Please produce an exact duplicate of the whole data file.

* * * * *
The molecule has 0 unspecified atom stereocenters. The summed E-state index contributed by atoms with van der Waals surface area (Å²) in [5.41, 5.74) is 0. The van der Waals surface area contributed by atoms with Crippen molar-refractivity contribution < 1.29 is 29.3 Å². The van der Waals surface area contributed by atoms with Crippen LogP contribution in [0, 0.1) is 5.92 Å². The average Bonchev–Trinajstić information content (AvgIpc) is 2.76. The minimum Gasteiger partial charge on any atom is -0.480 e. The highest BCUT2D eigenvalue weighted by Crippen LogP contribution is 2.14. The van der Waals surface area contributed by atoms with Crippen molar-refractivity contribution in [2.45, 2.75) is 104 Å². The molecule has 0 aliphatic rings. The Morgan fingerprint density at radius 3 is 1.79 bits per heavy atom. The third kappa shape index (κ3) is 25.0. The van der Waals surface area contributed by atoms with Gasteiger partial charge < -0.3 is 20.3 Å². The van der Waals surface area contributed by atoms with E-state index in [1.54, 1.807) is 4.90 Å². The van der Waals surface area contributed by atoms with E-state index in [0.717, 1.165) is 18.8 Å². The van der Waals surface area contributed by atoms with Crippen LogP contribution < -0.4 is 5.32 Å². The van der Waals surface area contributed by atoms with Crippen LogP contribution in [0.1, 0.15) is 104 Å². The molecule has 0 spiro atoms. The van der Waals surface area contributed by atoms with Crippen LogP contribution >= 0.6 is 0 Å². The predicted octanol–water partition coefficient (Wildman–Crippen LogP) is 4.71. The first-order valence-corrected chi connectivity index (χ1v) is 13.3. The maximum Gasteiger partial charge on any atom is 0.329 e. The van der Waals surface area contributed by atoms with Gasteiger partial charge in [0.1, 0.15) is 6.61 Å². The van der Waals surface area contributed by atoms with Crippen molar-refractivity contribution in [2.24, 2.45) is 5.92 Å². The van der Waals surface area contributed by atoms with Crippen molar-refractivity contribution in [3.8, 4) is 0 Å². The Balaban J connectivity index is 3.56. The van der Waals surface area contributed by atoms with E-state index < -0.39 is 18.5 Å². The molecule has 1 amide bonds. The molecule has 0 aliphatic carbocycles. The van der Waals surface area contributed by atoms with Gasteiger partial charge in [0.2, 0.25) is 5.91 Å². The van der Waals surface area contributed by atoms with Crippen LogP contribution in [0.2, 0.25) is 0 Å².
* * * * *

The molecule has 0 unspecified atom stereocenters. The summed E-state index contributed by atoms with van der Waals surface area (Å²) in [5.41, 5.74) is 0. The van der Waals surface area contributed by atoms with Crippen molar-refractivity contribution < 1.29 is 29.3 Å². The van der Waals surface area contributed by atoms with Crippen LogP contribution in [0, 0.1) is 5.92 Å². The average Bonchev–Trinajstić information content (AvgIpc) is 2.76. The minimum Gasteiger partial charge on any atom is -0.480 e. The highest BCUT2D eigenvalue weighted by Crippen LogP contribution is 2.14. The van der Waals surface area contributed by atoms with Crippen molar-refractivity contribution in [2.45, 2.75) is 104 Å². The molecule has 0 aliphatic rings. The Morgan fingerprint density at radius 3 is 1.79 bits per heavy atom. The third kappa shape index (κ3) is 25.0. The van der Waals surface area contributed by atoms with Gasteiger partial charge < -0.3 is 20.3 Å². The van der Waals surface area contributed by atoms with E-state index in [1.54, 1.807) is 4.90 Å². The van der Waals surface area contributed by atoms with E-state index in [0.717, 1.165) is 18.8 Å². The van der Waals surface area contributed by atoms with Crippen LogP contribution < -0.4 is 5.32 Å². The van der Waals surface area contributed by atoms with Crippen LogP contribution in [0.1, 0.15) is 104 Å². The molecule has 0 spiro atoms. The van der Waals surface area contributed by atoms with Crippen LogP contribution >= 0.6 is 0 Å². The predicted octanol–water partition coefficient (Wildman–Crippen LogP) is 4.71. The first-order valence-corrected chi connectivity index (χ1v) is 13.3. The maximum Gasteiger partial charge on any atom is 0.329 e. The van der Waals surface area contributed by atoms with Gasteiger partial charge in [0.1, 0.15) is 6.61 Å². The van der Waals surface area contributed by atoms with Crippen molar-refractivity contribution in [2.24, 2.45) is 5.92 Å². The van der Waals surface area contributed by atoms with Crippen molar-refractivity contribution in [3.8, 4) is 0 Å². The Balaban J connectivity index is 3.56. The van der Waals surface area contributed by atoms with E-state index < -0.39 is 18.5 Å². The molecule has 1 amide bonds. The molecule has 0 aliphatic carbocycles. The van der Waals surface area contributed by atoms with Gasteiger partial charge in [0.2, 0.25) is 5.91 Å². The van der Waals surface area contributed by atoms with Crippen LogP contribution in [0.2, 0.25) is 0 Å².